‘Armored Core: Verdict Day’ preview: Building a better bot with a little help from your imaginary friends

14.battle area

As discussed in our Dark Souls II preview, developer From Software pulled of a seemingly impossible feat in the modern game industry. It found success in making a series of games that are obtuse, difficult, and time consuming. No small task in an industry that’s become defined by big budget releases that dumb down mechanics so as to avoid alienating anyone that can’t cut the mustard. What’s strange though, is that while From Software’s Dark Souls team has stumbled upon the magic formula for drawing players into difficult titles, they haven’t been able to apply that formula to its other games.

Armored CoreArmored Core, From Software’s giant mech fighting war series, is entering its sixteenth year. Between spin-offs, mobile versions, sequels and expansions, Armored Core: Verdict Day will be the twentieth game in the series. Long before the advent of Dark Souls, the Armored Core games had a reputation for also being obtuse and difficult. Even controlling the game could be a little bizarre depending on the controller setup you used (as demonstrated by this old picture on Kotaku on the right from a preview for the last game, Armored Core V).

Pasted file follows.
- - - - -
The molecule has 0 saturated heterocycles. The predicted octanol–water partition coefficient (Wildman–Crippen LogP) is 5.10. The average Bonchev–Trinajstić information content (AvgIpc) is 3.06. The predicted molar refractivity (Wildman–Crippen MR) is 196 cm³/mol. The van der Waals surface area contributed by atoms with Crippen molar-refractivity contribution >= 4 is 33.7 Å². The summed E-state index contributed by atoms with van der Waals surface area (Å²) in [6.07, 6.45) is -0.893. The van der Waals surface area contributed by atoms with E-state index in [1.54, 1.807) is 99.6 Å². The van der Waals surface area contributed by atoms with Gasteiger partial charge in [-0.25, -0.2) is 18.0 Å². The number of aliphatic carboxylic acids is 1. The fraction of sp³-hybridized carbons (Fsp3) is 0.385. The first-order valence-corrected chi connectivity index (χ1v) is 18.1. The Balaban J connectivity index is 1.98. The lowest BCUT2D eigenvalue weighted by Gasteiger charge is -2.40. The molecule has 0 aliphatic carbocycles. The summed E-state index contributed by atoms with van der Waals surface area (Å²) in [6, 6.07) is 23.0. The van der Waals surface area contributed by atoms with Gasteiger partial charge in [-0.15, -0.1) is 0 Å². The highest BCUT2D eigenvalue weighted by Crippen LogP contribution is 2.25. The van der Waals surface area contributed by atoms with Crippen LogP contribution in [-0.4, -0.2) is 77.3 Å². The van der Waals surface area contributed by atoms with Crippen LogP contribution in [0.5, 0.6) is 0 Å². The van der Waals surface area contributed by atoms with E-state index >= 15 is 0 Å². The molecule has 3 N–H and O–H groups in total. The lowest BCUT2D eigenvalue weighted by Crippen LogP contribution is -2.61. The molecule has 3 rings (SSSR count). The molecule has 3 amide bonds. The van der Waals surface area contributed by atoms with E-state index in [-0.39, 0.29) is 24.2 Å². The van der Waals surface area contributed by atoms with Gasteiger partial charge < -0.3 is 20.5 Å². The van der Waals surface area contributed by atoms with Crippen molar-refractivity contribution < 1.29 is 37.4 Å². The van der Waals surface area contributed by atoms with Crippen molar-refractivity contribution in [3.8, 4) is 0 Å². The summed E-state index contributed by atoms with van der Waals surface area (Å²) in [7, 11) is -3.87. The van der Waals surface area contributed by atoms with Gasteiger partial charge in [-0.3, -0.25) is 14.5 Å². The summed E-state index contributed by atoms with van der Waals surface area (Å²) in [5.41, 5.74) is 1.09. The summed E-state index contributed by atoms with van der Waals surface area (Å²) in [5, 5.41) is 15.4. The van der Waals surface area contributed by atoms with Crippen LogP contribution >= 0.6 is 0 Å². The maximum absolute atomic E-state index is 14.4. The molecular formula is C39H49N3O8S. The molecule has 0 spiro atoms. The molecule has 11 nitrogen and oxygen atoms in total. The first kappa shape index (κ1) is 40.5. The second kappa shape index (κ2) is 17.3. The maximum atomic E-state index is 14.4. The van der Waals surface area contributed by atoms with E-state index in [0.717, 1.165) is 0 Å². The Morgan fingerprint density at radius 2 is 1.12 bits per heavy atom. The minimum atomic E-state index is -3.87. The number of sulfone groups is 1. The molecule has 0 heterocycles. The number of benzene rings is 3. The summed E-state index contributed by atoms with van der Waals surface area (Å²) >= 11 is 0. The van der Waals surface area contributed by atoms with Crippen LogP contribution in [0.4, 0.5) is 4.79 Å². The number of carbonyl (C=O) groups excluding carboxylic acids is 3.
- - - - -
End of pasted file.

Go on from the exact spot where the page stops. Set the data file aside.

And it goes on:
The games are filled with literal armies of customizable robot tanks for you to customize with an insane layer of customizability for weapons load outs and skills. But with under 500,000 sales worldwide for Armored Core V, you’d think From Software would be thinking of ways to re-imagine the series to try and bring in more players. It has, to a degree, but in the process it’s made the game more complicated.

Armored Core Verdict Day 1

In addition to new weapons like “Weapon Arms,” which transforms limbs into giant swords, Verdict Day’s big new feature is the UNAC system. Like Armored Core V, Verdict Day is about building teams of Core fighters and letting the game’s three warring factions duel it out. Each playthrough is a season, with Red, Blue, and Green teams fighting in skirmishes around the world until only one controls everything. The problem in V according to the producer, is that there weren’t enough people playing the actual game for people to form teams. The UNAC system is meant to be the remedy. Rather than forming a team of fighters with other actual players, you build an AI team.